A $50,000 research grant was awarded to Stephen DesJardins, a professor at the University of Michigan—Ann Arbor, to address ways that law schools can use data systematically to admit students into their programs and then predict which students will actually enroll at the institution.
A $12,400 dissertation grant was awarded to Nayoung Rim, a Ph.D. student at the University of Chicago, to study the effect of Title IX on gender disparity in legal education and other graduate and professional education.
A $50,000 research grant was awarded to Associate Professor of Higher Education Karen Webber, with the University of Georgia, to examine the increase in graduate student debt between 2008 and 2012.
A $49,000 research grant was awarded to Seth Gershenson, assistant professor at American University, to explore whether the demographic match between law school instructors and students affects students’ academic progress and career paths
A $47,000 research grant was awarded to Assistant Professor Dennis Kramer, with the University of Florida, to examine the impact of need-based aid programs on the graduate and professional school enrollment of low-income students at the institutional and national levels.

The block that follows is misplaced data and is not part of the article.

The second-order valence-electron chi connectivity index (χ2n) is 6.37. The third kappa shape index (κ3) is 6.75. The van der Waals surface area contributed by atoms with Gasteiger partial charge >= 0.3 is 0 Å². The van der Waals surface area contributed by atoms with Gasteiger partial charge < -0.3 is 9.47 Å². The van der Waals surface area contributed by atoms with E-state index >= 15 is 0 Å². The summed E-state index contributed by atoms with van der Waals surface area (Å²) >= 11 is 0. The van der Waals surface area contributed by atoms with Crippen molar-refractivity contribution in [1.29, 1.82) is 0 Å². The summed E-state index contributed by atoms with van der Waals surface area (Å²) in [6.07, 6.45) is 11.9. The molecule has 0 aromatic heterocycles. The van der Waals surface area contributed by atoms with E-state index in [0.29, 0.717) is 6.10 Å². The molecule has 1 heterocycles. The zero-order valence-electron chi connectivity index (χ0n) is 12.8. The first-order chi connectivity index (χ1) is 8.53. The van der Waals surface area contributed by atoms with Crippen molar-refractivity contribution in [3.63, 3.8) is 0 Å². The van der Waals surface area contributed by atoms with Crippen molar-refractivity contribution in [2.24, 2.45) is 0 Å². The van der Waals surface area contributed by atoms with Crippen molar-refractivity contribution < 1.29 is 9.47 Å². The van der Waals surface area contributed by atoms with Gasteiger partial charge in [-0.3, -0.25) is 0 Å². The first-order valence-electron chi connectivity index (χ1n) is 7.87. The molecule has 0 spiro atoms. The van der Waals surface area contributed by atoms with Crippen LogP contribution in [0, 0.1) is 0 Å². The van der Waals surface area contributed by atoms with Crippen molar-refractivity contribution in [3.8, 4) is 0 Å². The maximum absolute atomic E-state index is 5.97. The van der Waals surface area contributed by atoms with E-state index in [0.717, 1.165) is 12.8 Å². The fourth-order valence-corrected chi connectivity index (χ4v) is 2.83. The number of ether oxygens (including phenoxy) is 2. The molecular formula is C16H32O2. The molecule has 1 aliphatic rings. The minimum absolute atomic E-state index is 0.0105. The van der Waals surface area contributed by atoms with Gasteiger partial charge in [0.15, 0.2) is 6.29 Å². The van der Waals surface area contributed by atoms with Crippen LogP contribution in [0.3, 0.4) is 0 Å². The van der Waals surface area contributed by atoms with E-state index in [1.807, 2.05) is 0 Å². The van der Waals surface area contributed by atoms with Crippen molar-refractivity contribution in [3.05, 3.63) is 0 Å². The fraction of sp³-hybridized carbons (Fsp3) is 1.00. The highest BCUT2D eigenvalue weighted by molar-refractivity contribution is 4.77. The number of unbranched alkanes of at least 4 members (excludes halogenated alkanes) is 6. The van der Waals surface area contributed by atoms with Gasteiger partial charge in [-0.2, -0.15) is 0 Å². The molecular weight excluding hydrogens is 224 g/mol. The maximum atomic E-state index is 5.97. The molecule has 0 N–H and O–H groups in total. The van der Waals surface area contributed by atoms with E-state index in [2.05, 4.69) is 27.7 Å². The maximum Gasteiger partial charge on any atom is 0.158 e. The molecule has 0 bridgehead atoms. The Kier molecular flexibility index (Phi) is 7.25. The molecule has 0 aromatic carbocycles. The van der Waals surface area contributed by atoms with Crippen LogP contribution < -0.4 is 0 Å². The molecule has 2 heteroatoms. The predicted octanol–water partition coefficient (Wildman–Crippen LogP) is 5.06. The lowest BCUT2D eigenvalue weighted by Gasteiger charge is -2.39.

A $50,000 research grant was awarded to Manuel Gonzalez Canche, assistant professor at the University of Georgia, to estimate the effect of losing the federal loan subsidy on debt accumulation for law and professional students.
A $50,000 research grant was awarded to University of Memphis Associate Professor Yonghong Xu to examine diversity in law schools and how the educational experiences of women and racial minorities contribute to their career progress in legal professions.
The CLEO Legally Inspired Cohort (CLIC), aims to increase the number of diverse students who matriculate at an accredited law school and successfully complete their first year of law school. CLIC participants will attend one of four law schools accepting cohorts of five students. Participants will also attend a six-week prelaw summer institute, participate in a mentorship program, and attend a two-day seminar after the first semester.
The UCLA Law Fellows program intends to demystify the law school experience for underrepresented minority students, economically disadvantaged students, and first generation students. Program activities include a series of monthly Saturday academies, support for an LSAT prep course, and continued support and guidance through the law school application process.
The Native American Pipeline to Law Initiative at Arizona State University Sandra Day O’Connor College of Law, seeks to increase the number of Native American law students. Program activities include a five-day prelaw program, financial support for LSAT prep courses, a mentorship program, and early outreach to middle and high schools with high Native American populations.